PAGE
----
‘Fascinating’ Relics: Portland Museum Curator Hoping To Grow
PORTLAND — Over the summer, the town of Portland Museum was able to return to its normal hours of weekend operation after being closed last year due to the COVID-19 pandemic.
Curator Rob Pawlak said that the turnout for this summer’s regular schedule was pretty on par for what they would get during a normal year.
But with the re-opening of the museum, Pawlak wants to see a little bit more out of it.
Currently the museum is open from June to August on Saturdays and Sundays from noon to 5 p.m. The museum originally was in an 1882 railroad station but was moved a mile south of its original location and is on Route 20 in Portland. Though the facility is small, it holds a lot of stories about the history of Portland and Northern Chautauqua County.
“It’s a fascinating collection of not only materials, but the stories that they hold,” Pawlak said.
Collection of materials is a bit of an understatement, as the number of things in the museum’s possession is simply too much for the museum’s current location. Because of that, Pawlak is looking at changing how things at the museum are done.
“I’m looking to construct displays that’ll tell the story of the town and North County, if not the whole county,” Pawlak said. “It parallels history from 1800 to today with the growth of industrialization. I would like to get displays built and I’m researching ways to construct a proper building to house the museum through some means.”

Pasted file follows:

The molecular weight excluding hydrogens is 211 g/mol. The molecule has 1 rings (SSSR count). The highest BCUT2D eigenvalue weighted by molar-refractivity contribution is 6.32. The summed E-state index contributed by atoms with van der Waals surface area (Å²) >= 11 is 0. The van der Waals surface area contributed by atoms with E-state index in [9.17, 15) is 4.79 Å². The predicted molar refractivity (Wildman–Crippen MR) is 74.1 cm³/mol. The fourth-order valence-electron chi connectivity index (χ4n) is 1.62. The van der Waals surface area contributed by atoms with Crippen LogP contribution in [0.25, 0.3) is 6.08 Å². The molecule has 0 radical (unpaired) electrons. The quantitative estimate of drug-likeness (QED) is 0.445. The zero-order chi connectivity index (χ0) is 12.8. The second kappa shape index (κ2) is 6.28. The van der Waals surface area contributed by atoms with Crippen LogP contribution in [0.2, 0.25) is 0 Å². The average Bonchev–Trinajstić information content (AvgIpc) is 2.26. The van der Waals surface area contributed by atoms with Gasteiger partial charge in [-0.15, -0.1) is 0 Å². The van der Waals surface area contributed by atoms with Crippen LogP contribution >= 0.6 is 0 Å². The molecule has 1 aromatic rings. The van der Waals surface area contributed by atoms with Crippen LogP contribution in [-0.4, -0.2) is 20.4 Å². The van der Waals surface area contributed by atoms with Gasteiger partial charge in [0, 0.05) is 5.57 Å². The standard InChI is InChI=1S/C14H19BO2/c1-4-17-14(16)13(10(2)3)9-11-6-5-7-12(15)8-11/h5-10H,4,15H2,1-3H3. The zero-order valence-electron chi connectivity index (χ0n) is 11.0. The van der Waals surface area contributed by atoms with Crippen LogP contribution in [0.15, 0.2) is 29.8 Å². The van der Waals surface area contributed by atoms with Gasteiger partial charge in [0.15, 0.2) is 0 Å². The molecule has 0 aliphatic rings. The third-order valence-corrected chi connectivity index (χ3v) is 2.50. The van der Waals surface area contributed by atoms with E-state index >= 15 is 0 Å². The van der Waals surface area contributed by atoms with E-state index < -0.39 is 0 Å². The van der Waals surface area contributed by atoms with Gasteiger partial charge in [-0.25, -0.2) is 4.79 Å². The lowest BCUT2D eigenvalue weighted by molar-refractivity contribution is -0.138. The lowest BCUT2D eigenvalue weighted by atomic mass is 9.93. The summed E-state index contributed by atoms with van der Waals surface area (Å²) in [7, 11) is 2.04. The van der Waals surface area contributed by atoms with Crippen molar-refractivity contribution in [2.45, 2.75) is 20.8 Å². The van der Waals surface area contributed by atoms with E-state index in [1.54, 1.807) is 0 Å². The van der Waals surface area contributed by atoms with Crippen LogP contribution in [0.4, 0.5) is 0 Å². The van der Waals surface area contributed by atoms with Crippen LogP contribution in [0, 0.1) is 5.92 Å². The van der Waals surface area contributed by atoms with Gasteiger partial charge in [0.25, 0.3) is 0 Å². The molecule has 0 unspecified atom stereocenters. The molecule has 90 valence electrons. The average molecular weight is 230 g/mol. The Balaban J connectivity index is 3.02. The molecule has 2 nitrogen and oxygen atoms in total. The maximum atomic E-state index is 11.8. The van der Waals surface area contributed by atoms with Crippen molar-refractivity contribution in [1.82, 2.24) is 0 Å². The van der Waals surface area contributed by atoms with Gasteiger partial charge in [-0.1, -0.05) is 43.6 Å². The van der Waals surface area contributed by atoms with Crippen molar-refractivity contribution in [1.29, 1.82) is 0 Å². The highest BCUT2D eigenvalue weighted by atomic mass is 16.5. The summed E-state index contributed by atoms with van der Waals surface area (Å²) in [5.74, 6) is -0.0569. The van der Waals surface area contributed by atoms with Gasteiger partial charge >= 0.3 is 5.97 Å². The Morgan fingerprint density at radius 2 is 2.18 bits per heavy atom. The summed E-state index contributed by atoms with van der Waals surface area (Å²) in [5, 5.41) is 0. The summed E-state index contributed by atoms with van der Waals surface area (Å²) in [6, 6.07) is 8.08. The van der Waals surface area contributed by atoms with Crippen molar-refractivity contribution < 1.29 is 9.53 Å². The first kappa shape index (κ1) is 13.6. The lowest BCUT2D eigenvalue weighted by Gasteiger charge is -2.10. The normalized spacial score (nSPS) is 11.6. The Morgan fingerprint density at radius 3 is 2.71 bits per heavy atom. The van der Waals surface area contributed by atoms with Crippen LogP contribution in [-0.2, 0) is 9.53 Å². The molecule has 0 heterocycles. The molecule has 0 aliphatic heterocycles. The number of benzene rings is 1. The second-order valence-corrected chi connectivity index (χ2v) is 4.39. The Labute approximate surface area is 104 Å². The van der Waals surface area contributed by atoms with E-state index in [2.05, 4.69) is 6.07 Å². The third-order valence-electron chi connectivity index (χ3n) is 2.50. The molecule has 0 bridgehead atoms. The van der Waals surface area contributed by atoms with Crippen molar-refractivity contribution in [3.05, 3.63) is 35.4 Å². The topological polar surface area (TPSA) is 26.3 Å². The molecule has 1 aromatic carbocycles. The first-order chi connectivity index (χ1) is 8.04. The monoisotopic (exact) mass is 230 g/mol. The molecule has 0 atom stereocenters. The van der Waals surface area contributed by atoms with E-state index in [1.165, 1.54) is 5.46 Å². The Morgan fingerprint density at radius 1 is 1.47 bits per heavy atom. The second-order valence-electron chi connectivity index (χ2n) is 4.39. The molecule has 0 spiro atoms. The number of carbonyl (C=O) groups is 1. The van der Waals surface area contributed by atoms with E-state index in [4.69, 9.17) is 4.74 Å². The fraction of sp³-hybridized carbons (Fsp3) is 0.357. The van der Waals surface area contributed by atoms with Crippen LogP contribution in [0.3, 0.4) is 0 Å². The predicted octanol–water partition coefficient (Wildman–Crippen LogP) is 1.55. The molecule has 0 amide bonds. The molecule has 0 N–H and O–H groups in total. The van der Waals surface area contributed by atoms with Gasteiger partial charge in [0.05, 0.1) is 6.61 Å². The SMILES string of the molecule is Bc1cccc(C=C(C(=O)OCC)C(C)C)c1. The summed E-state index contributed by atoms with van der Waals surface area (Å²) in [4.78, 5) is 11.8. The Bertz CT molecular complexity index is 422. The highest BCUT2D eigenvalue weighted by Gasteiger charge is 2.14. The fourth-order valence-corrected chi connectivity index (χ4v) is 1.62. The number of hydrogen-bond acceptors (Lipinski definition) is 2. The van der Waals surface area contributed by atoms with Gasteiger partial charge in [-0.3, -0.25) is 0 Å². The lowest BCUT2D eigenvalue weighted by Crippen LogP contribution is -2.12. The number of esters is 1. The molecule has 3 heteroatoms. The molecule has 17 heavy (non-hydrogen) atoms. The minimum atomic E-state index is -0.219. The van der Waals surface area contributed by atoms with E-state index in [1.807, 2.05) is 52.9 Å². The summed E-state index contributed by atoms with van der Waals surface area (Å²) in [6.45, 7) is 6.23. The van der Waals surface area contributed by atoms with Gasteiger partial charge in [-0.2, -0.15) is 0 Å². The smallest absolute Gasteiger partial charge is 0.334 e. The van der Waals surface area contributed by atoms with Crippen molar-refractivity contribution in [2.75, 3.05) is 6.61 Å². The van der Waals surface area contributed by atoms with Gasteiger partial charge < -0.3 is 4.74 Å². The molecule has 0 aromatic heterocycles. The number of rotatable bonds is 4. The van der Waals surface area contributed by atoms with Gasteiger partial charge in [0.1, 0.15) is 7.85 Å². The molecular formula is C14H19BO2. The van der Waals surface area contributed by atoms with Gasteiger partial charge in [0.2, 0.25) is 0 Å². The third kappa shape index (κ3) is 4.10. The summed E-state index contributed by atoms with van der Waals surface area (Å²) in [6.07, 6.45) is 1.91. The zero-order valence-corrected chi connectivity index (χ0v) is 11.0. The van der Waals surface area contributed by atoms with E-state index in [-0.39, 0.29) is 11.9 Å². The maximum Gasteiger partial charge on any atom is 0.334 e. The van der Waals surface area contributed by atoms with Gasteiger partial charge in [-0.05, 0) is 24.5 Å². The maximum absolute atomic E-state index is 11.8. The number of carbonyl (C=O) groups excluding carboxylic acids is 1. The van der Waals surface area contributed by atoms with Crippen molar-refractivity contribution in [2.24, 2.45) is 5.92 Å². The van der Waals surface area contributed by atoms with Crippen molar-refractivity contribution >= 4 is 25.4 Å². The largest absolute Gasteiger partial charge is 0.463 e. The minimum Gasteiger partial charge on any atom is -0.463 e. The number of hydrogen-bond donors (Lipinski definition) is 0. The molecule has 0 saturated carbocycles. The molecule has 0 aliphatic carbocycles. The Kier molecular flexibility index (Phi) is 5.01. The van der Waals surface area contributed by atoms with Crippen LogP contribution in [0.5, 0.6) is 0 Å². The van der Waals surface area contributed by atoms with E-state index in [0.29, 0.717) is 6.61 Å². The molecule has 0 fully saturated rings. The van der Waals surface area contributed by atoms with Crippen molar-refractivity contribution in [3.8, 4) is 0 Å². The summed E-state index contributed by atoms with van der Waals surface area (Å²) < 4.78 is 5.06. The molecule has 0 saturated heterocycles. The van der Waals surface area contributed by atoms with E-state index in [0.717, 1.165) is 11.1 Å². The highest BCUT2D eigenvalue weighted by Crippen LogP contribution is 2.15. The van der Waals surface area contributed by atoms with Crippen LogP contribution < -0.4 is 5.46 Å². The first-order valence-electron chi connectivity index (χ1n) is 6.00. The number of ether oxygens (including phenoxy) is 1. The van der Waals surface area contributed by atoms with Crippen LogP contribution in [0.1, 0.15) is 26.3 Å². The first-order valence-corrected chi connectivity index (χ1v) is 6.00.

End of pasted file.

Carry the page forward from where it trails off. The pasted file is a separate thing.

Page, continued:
By this, Pawlak is saying he’s looking for grant fundings, but that’s related to the town of Portland. Currently, the museum is funded through the town, and to get additional funding, there would have to be a specific museum board, otherwise the museum can’t actually receive any grants.
Currently, there aren’t any specific events held at the museum throughout the course of the summer, though that is another thing on Pawlak’s wish list of things to come. As it stands, Pawlak estimates that around 100 people came into the museum over the course of the summer, but also wants that number to grow in order to get closer to his other visions for the museum.
“It’s a lot of locals who grew up in Portland that want to check it out, or people who are just curious,” Pawlak said. “It’s almost all happenstance. I should get out there and start advertising and I’d like it to help raise funds for itself and the Town. Admission is free and I’m not saying I want to charge necessarily, but I would like to see it be a source of revenue.”
As for what is on display at the museum in its current state, there are many different things that Pawlak finds interesting, including the tools carried by a Civil War soldier, the ride of a man named Duff Brown, the Crosscut Horror of 1873, and Marmaduke creator Brad Anderson. Pawlak is also trying to increase the displays on the Brotherhood of New Life Commune that was located in the Town for 10 years in the 1800s. The Thomas Lake Harris Project, which Pawlak is a member of, is working on researching the Brotherhood more and Pawlak wants it tied more into the museum.
“I’m trying to showcase the story within the museum and make it available to local museums and local schools,” Pawlak said. “It’s a part that often gets overlooked.”
The Town of Portland museum may be small, but it provides strong insight as to how the county has evolved over the course of history. As Pawlak looks to expand what it’s able to show, he’s also looking for ways to make that goal feasible.
For more information about the museum, contact historian–firstname.lastname@example.org.